“The man who has many answers is often found in the theaters of information where he offers, graciously, his deep findings. While the man who has only questions, to comfort himself, makes music.”
– Mary Oliver
My co-fellow in the Sacred Journey Fellowship, Ariel Burger, reflects that striving for answers to all questions rarely leads to happiness. Instead, individuals who seek questions or responses rather than answers find fulfillment. As a plastic and reconstructive surgeon-in-training and an aspiring interfaith leader, I often face questions that do not have a simple answer or simply do not have an answer. I am trained to offer a surgical answer, but that may not always be the most prudent response. To arrive to an immediate and decisive plan for action in the face of illness and crisis can flatten the patient’s human experience, ignore their past existence, and neglect their future aspirations. I learned recently from a patient named Chris that sometimes the best response lies in more questions.
Chris was in his early 30’s and had been battling sarcoma of his leg for years. He had undergone tumor removal with multiple, extensive reconstructive surgeries. He had radiation of his leg afterwards and was recovering appropriately until he suffered a radiation-induced fracture. It was decided that Chris would have his fracture repaired with the orthopedic surgeon and then reconstruction with the plastic surgeon to minimize his chance of future fractures. Despite a valiant surgical effort and close monitoring in the intensive care unit afterwards, he suffered a complication that would require another major surgery. As the on-call resident, I first noticed there was an issue with his reconstruction. I called my attending surgeon, and we broke the bad news to him together. Yet another setback for him. We talked to him extensively about what to do next surgically and how we could best reconstruct his body. But I knew by his body language that he was grappling with defeat and disappointment. He was not ready for our plans and action. In my surgical training, I have encountered scenarios where we have been too focused on providing answers and coming to a surgical solution. As surgeons, we are hyper-focused on evidence in the face of uncertainty. We are trained to prioritize answers and plans above all else, and we may not allow ourselves to accept the gravity of scenarios. As a result, we do not allow our patients the moment to “be” and expect them to “act” on our timeline.
As I left Chris’s room, I put my hand on him and said, “I am going to have a chaplain come by your room to chat with you. Do not feel you have to speak with them, but I want them to visit briefly.” The chaplain came by to see Chris. During that brief hour, they discussed his motivations for healing – his desire to be a good father for his two young daughters, his concerns for continuing his career as a chef. The patient identified as non-religious and non-spiritual. Nevertheless, the chaplain provided the patient the resources to frame and define his human experience. The chaplain said to me afterwards, “I gave him the opportunity to sit with his emotions.” Unfortunately, I felt we had pushed that opportunity to the background. When reacting to Chris’s problem, we immediately answered, “This is how we can save your leg.” While I strive to mold my treatment to fit my patients’ desires, goals for long-term function, and tolerance for surgical risk, I have encountered scenarios where my patient feels more like a passenger than as the driver of their reconstructive journey. They can feel reduced to the canvas with which the story is told rather than the artist.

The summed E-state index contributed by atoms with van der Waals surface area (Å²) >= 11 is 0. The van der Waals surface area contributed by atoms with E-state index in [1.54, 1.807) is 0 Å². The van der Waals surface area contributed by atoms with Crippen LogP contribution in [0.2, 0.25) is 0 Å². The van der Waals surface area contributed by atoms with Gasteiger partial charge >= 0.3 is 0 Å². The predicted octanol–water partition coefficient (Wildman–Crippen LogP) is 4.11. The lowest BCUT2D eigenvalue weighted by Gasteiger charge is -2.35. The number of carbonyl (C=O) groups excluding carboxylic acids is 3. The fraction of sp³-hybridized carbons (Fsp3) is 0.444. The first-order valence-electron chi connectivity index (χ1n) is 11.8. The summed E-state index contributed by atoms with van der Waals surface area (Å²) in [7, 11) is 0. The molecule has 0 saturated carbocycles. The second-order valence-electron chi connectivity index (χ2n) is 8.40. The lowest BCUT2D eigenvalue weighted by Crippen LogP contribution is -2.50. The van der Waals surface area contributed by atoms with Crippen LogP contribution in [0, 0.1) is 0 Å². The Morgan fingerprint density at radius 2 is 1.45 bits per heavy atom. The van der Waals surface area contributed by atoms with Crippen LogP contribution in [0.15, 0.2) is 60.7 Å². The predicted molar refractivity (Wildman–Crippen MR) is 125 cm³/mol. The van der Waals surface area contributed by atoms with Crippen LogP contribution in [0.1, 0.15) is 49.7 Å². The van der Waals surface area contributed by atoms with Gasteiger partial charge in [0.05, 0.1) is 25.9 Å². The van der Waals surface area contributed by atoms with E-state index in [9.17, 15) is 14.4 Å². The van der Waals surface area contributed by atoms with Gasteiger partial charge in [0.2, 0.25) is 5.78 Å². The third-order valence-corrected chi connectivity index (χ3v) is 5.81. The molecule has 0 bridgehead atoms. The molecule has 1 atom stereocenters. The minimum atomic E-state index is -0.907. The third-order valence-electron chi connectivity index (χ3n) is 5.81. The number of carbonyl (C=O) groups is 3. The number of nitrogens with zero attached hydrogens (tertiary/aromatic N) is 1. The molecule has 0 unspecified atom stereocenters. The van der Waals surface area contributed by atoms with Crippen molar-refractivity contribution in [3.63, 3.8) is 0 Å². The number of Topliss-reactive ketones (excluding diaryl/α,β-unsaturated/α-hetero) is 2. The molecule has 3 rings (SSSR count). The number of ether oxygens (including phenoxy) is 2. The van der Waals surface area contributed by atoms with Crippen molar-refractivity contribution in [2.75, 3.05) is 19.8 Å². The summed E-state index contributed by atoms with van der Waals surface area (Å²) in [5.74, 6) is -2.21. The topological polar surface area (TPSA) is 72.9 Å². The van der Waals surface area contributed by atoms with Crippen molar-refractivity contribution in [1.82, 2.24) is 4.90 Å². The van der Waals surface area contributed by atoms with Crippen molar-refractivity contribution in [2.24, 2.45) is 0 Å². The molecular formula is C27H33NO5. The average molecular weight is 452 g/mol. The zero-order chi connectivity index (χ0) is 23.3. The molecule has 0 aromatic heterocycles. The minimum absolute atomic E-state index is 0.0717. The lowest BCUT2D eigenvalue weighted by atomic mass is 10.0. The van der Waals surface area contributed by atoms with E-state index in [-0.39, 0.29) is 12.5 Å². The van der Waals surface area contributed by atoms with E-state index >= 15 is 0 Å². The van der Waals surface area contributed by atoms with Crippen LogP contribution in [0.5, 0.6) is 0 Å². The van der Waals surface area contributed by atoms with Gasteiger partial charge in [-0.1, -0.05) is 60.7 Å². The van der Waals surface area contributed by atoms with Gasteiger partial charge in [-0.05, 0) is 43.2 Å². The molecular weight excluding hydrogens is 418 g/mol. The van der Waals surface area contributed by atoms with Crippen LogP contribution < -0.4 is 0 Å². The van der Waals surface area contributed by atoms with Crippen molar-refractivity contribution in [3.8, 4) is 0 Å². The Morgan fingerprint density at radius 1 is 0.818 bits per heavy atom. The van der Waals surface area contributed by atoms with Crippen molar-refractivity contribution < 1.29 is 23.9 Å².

As a strong proponent of spiritual care and the power of interfaith interactions in healthcare, I purposefully sought out Chris’s chaplain to gather his insights on spiritual care for patients with reconstructive needs. I learned that chaplaincy is not limited to providing religious care. Chaplains help patients navigate the human experience, providing spiritual and religious care as needed. Each chaplain develops their own process for addressing the human experience and providing spiritual care, based on their own experiences and religious/spiritual upbringing. The chaplain discussed that he enjoys being part of patient care in the hospital and understands that physicians have time constraints that may take them away from patients at crucial moments like Chris’. Lastly, the chaplain hoped that eventually all healthcare providers will be confident in recognizing a patient’s spiritual and/or emotional distress.
My experience caring for Chris has reinforced the importance of spiritual care for all of my patients. Reconstructive and plastic surgery can provide so much relief of physical and emotional suffering for patients, but I cannot respond to patients’ grief, loss, and coming to a new understanding of their human experience with surgical answers alone. I recognize the limitations of my expertise when responding to my patients’ emotional and spiritual distress, and I have a deeper appreciation for what chaplaincy can provide for patients. Healing ultimately takes a village. A surgeon must know when and how to act. A chaplain will know how to empower the patient, how to recover their agency in a time of distress. Treating Chris revealed my shortcomings, but I take solace that my hospital and many around the world care for patients with teams of gifted and empathetic individuals. This teamwork – from the chaplain to the bedside nurse – gives my patients the moments to “be” and the moments to “act”.